The women rule in COC's Nozze di FigaroReview
Claus Guth’s Nozze di Figaro is back at the Canadian Opera Company, and the little winged #$@! disturber is back at his old antics.
This 2011 production, originally for the Salzburg Festival, revels in psychoanalyzing the characters in Mozart’s well-loved opera. The psychoanalysis even gets personified in this production: actor Uli Kirsch as Cherubim, the silent addition Guth added that suggests that the plights of Susanna, Figaro, the Count, the Countess, and Cherubino, are pre-destined.
Everything is a symbol in this production, from Cherubim juggling apples (temptation!) to the endless locked doors (locked hearts!) to the dead bird carcass in the foyer (failed seductions?) – even their house is clearly one where rich people live, but it’s dirty and neglected, like the Count and Countess’ marriage.
The symbols are neat, and if you’re familiar with Le nozze di Figaro, Guth’s production makes you re-think moments in a show that’s so well loved. But I think that’s my gripe with this production: it’s meant for people who already know the opera. For those kinds of people, it’s not really a problem that when Figaro is measuring the square footage of his bedroom, he’s not actually in his bedroom. It’s not a problem that no one is sitting under the pines during that whole scene where they’re talking about meeting under the pines. Or that when the Countess suggests Susanna accompany Cherubino for his new song, she’s speaking metaphorically.
Like, I can handle some dramatic symbolism, some commentary on a piece that has enormous wisdom in it; I suppose it’s because all the neat little ideas – Cherubim rides a unicycle! Susanna is obsessed with the Countess’ fur coat! Figaro keeps leaping into an open pit in the floor! – don’t ever add up to something that’s more profound than what Mozart and Da Ponte gave us.
The singing though – chef’s kiss. For me, the utter standouts were Andrea Carroll as Susanna, and Lauren Fagan as the Countess. Fagan delivered moments of actual operatic perfection; her “Porgi amor” was textbook and spilling over with colour, and her “Dove sono” had me rooted to my seat. And Carroll was a stunning Susanna, all whip-smart and funny and, in this production, a completely desirable woman. I loved how she acted the sub-story of Susanna and the Count – an illicit tryst that she doesn’t entirely regret – and it added a gorgeous extra layer of tension. Also, Carroll’s “Deh vieni, non tardar” was the sexiest thing I’ve ever heard. in. my. life.
Emily Fons was Cherubino incarnate; each time I hear her, Fons’ voice gets warmer and richer, yet still she has the youth and sparkle that we want out of the insufferable teen boy. She was particularly adorable with Mireille Asselin as Barbarina; you can’t really get much bubblier than bouncing curled pigtails, and Asselin creates her own show-stopping moment with her arietta in the last act.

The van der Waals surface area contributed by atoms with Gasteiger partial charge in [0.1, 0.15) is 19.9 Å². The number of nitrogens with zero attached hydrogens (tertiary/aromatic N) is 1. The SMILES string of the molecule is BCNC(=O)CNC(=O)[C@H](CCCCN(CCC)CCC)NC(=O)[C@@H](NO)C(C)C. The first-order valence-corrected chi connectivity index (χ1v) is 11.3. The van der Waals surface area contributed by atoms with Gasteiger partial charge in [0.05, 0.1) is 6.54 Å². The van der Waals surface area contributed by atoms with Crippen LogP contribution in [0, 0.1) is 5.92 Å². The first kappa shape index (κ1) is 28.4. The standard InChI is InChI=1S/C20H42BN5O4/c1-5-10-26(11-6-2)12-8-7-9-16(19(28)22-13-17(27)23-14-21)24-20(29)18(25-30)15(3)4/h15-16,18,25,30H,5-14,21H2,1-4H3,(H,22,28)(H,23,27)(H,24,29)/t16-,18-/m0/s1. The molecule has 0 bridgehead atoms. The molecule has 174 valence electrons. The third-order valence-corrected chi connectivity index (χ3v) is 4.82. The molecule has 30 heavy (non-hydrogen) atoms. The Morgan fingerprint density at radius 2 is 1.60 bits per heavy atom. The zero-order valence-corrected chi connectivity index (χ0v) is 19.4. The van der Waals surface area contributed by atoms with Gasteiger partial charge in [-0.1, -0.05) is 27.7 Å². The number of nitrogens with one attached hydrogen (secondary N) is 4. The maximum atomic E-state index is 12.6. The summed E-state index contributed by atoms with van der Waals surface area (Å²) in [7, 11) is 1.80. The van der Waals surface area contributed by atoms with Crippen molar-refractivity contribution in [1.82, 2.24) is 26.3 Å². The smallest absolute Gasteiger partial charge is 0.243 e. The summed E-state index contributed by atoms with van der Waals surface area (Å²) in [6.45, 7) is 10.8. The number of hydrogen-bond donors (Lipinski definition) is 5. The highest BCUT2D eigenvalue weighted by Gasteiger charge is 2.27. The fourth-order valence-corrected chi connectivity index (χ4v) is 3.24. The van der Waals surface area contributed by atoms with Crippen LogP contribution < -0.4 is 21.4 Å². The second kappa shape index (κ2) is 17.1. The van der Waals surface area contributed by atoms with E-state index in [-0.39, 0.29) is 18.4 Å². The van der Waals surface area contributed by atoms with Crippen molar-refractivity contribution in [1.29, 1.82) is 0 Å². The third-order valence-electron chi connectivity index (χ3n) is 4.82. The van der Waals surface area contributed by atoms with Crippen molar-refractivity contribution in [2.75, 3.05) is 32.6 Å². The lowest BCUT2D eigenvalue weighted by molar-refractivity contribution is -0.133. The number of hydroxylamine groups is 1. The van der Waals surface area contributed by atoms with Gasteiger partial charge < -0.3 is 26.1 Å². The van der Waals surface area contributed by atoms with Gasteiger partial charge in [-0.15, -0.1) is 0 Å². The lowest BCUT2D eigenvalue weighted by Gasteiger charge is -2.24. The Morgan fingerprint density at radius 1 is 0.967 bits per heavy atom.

I think it’s the casting of Gordon Bintner as the Count that laid out the most interesting psychology of the show. Next to Luca Pisaroni as Figaro – a gorgeous one at that, with a round, house-filling sound and fab comic timing – Bintner’s Count seemed entirely out of control. We seem to meet him mid-breakdown, where he’s having secret make-outs with Susanna behind his wife’s back, but also losing his mind over his wife possibly having an affair, and also playing whack-a-mole with his insubordinate servants, and also having a substance abuse problem. When Bintner sing’s the Count’s famed third-act aria, he does it with great snarl, and also with Cherubim literally sitting on his shoulders. That’s the weight of guilt and lust and jealousy right there, Guth says with a heavy hand. Bintner deserves all the applause for pulling off fast triplets while balancing a grown, winged man.
It’s a bit of a long-haul evening, but there is time well spent on the small roles in this Nozze. Megan Latham and Robert Pomakov are hilariously doddering as the aged Marcellina and Bartolo; Michael Colvin is a delightfully sinister Don Basilio; Doug MacNaughton’s Antonio is blustering and OCD; and Jacques Arsenault’s Don Curzio is wonderfully shrill and very Uncle Fester.
My takeaway: the COC’s Nozze boasts world-class singing, and will pique fresh curiosity about this operatic staple. If you’re new to Nozze, let yourself go along for the ride, and remember that even opera buffs still get confused by the plot.